Charley hears Willy talking aloud to himself late at night and comes into the Lomans’ kitchen. He wants to make sure everything is OK.
While chatting with his neighbor, Charley offends Willy twice, first in offering him a job and secondly in telling him to leave Biff alone.
Charley and Willy start to play cards, but the old salesman drifts in and out of flashbacks, leaving Charley irritated and confused.
Charley storms out.
A younger Charley enters the kitchen as a character in one of Willy’s flashbacks. Charley warns Willy that he’s got to stop Biff and Happy from stealing or they’ll get in trouble. Willy, true to his usual form, gets mad about Charley’s advice and insults his neighbor’s manliness.
The following morning, in another one of Willy’s flashbacks, Charley enters and teases Willy about his enthusiasm for high school football. Willy tells Charley to shut up—the game is a very serious matter.
Back in reality, Willy waits for Charley outside his office after getting fired from his job.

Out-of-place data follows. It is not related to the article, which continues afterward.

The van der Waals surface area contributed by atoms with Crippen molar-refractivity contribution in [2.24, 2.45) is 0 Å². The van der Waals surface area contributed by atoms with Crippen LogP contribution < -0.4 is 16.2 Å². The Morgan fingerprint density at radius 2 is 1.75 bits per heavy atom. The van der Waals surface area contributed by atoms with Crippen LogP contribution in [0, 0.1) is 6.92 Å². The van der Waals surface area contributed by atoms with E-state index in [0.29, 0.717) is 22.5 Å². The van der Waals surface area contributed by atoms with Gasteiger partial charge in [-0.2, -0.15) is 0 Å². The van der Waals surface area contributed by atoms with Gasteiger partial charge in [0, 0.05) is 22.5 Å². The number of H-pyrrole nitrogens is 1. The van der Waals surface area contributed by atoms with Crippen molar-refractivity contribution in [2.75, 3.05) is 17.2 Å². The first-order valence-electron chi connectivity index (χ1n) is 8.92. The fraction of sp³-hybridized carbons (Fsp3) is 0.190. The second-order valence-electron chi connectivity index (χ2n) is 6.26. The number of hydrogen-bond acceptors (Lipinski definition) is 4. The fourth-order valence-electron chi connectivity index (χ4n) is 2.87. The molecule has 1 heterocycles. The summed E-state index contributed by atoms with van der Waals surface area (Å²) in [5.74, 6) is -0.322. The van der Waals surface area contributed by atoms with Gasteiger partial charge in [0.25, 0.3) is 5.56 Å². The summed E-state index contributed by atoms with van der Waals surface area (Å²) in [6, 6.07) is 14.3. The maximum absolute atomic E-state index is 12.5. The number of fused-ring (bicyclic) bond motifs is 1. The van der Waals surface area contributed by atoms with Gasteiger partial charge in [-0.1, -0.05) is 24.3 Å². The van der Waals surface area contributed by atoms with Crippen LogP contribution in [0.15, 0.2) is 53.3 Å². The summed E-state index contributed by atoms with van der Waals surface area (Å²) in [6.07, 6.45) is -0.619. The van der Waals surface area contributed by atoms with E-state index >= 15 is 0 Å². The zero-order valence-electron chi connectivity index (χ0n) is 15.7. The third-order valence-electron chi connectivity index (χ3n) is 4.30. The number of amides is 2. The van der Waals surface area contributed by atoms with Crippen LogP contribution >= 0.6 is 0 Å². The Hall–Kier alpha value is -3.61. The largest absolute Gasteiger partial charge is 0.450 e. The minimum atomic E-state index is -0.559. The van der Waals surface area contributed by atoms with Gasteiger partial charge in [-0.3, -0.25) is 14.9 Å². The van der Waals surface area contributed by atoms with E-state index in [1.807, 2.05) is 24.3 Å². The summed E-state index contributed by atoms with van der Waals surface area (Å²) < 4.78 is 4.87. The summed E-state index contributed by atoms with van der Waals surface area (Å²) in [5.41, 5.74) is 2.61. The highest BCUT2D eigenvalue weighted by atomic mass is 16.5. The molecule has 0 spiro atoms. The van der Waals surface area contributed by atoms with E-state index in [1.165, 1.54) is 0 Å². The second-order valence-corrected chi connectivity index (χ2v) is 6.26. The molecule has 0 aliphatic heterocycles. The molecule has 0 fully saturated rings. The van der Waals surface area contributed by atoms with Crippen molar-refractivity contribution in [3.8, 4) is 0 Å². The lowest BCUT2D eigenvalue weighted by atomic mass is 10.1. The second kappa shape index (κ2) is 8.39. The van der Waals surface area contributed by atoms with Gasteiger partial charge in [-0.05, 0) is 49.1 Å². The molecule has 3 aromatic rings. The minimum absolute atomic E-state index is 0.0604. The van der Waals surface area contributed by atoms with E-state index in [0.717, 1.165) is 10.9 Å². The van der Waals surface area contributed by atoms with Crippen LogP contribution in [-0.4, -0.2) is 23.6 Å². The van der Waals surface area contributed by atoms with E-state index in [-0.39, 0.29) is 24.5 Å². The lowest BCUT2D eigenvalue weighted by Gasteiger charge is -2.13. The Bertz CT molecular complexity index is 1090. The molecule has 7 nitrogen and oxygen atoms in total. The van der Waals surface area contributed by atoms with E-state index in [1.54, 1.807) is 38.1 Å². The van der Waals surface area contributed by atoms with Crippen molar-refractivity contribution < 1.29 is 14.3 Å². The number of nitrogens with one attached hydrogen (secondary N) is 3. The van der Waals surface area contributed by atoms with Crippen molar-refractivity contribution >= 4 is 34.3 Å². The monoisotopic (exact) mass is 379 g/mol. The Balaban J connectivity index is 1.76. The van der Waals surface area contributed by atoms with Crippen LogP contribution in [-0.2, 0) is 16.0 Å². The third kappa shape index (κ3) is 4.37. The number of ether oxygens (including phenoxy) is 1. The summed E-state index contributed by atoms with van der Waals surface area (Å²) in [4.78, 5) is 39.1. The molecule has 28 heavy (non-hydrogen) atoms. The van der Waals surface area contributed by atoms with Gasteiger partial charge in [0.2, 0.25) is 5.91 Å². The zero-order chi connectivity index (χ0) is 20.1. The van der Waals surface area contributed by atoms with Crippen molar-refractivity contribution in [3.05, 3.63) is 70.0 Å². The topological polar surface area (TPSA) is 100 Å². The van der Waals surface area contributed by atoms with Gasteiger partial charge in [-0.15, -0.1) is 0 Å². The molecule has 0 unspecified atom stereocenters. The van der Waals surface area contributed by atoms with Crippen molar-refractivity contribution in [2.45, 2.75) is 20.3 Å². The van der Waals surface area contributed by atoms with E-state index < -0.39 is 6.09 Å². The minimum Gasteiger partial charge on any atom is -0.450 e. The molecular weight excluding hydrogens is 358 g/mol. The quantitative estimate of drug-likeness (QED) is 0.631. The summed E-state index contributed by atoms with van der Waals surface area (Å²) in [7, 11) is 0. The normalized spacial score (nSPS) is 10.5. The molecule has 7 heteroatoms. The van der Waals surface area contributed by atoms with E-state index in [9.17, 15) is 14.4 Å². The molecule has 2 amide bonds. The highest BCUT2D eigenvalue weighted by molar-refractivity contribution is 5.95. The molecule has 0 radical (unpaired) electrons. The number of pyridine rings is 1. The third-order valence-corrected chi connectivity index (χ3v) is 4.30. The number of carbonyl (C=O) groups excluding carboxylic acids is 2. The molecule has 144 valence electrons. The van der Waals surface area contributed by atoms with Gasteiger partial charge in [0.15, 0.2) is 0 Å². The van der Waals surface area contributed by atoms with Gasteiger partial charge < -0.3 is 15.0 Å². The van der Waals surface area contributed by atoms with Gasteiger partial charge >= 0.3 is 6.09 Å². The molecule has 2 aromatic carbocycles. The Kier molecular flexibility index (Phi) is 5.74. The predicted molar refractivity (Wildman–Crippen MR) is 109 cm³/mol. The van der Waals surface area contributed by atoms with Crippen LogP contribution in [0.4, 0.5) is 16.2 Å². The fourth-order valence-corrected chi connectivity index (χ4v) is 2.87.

Once Charley shows up, he tells Willy (in a non-bragging sort of way) that Bernard is arguing a case before the Supreme Court.
Charley offers Willy fifty dollars to borrow. Willy is appreciative, but asks for more.
Charley asks Willy to sit down and again offers him a job that will pay fifty dollars a week and require no travel. Willy insists he has a good job, not telling Charley that he was fired only hours before.
Charley interprets Willy’s pride as a personal insult. The men shout back and forth until Willy breaks down and Charley gives him some more money.
A few days later, Charley is at the funeral with the Loman family. He defends Willy by saying to Biff that nobody should blame Willy for his dreams.